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    The Aksumite kingdom was born in the north of Ethiopia by the I century BC. Situated on an important trading crossroad, it quickly became a wealthy civilisation who did business with countries like Egypt, Arabia and India and had its own currency. Aksumite society was rich and well organised and worshiped solar and lunar gods. Today, some huge stelae still testify about that glorious past. These stelae were elaborated tombstones for the ruling families. They could be a simple slab or a very elaborated monument, like a house with a door and several floors. The monkey-heads (picture 2, the protuberances on the door) are also a typical decoration of the Aksumite style.

    The Stele Park is situated in the centre of Aksum and contains about 120 stelae of different size. In theory, any stele marks a tomb underground. Only few tombs are already excavated and you can visit them but Archaeologists still have a lot of work to do and a lot of mysteries about the Aksumite civilization could be revealed here in the following years.
    The underground tombs (pictures 2 and 3) that you can see today consist in a long corridor with niches on both sides. There is no decoration or other objects left but you still can admire the incredible precision used to join all those huge stone blocks.
    The most beautifully carved stelae are from the 3-4th century AC. The tallest standing obelisk, the Rome Stele, is 24,6 metres high (main picture). But the tallest and more spectacular stele is the Great Stele -33m high- which lies broken on the floor (picture 4). The Great Stele is considered the largest single block of stone that men have ever tempted to erect. A legend says that its fall was seen by Aksumite people as a fateful sign to abandon their pagan gods.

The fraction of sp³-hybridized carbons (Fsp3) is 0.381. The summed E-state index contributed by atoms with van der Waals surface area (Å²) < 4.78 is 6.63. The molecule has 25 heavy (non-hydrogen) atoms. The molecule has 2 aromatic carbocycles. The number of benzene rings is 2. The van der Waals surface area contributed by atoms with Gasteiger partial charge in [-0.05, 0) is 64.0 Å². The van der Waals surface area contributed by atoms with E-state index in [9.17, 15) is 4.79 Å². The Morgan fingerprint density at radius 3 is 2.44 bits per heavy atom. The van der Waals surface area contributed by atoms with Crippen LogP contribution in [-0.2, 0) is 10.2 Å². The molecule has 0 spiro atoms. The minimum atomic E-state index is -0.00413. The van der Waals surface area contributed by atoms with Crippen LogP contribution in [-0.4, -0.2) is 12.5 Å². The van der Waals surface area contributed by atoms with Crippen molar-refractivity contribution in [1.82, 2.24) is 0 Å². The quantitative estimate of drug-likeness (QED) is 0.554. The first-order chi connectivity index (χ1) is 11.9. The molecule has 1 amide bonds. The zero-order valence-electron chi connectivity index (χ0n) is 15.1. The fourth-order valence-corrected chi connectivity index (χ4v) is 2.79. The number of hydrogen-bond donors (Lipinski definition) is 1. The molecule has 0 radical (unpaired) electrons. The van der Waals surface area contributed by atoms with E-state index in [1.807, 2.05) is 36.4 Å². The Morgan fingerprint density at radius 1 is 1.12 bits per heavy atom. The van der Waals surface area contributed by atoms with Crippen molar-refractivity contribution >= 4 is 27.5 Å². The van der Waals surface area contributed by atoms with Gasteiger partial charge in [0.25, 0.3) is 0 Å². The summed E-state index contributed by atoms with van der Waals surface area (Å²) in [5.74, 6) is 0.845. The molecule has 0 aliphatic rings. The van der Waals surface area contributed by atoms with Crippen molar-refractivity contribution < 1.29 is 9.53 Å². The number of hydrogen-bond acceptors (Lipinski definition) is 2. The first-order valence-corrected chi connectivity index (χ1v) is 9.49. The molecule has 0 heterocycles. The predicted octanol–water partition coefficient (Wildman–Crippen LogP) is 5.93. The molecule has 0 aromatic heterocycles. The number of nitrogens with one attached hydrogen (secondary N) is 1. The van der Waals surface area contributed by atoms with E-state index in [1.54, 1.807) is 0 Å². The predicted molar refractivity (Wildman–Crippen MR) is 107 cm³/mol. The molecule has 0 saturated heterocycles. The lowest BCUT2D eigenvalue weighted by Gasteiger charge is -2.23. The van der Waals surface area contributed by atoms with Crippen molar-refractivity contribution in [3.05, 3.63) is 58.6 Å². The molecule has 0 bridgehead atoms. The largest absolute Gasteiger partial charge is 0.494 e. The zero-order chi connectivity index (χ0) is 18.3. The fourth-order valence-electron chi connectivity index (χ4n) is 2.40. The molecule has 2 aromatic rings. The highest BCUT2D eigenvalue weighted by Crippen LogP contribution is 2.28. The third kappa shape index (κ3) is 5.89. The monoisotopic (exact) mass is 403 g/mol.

And that’s what happened! Tradition says that a delegation of nine Syrian monks convinced in year 330 the Aksumite king Ezana to convert to Christianity, becoming the Ethiopian people the first people to embrace officially the New Religion (Constantine I the Great embraced Christianity only in the year 337). Some years later a new language, the Ge’ ez was adopted in the kingdom. Ge’ez became the language of the Church and all the sacred text were translated from Greek into this language.

    Don’t leave the Stelae Field without visiting its small but interesting Museum! It has different objects found in the tombs and a very interesting collection of coins which allowed Archaeologists to establish a detailed chronology of the Aksumite kingdom –coins have the portrait of the different kings wearing a head-cloth or a crown-. There are also some models of historical buildings today disappeared which give you an idea about how powerful the Aksumite Kingdom was.

    Stelae Park Entrance to a tomb Underground tomb The Great Stele

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    The National Museum: paying our respects to Lucy

    by Elisabcn Updated Jun 12, 2011

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    You cannot talk about the Man’s origins without mentioning Ethiopia. In this region (Great East African Rift) appeared sooome years ago the man’s oldest ancestor.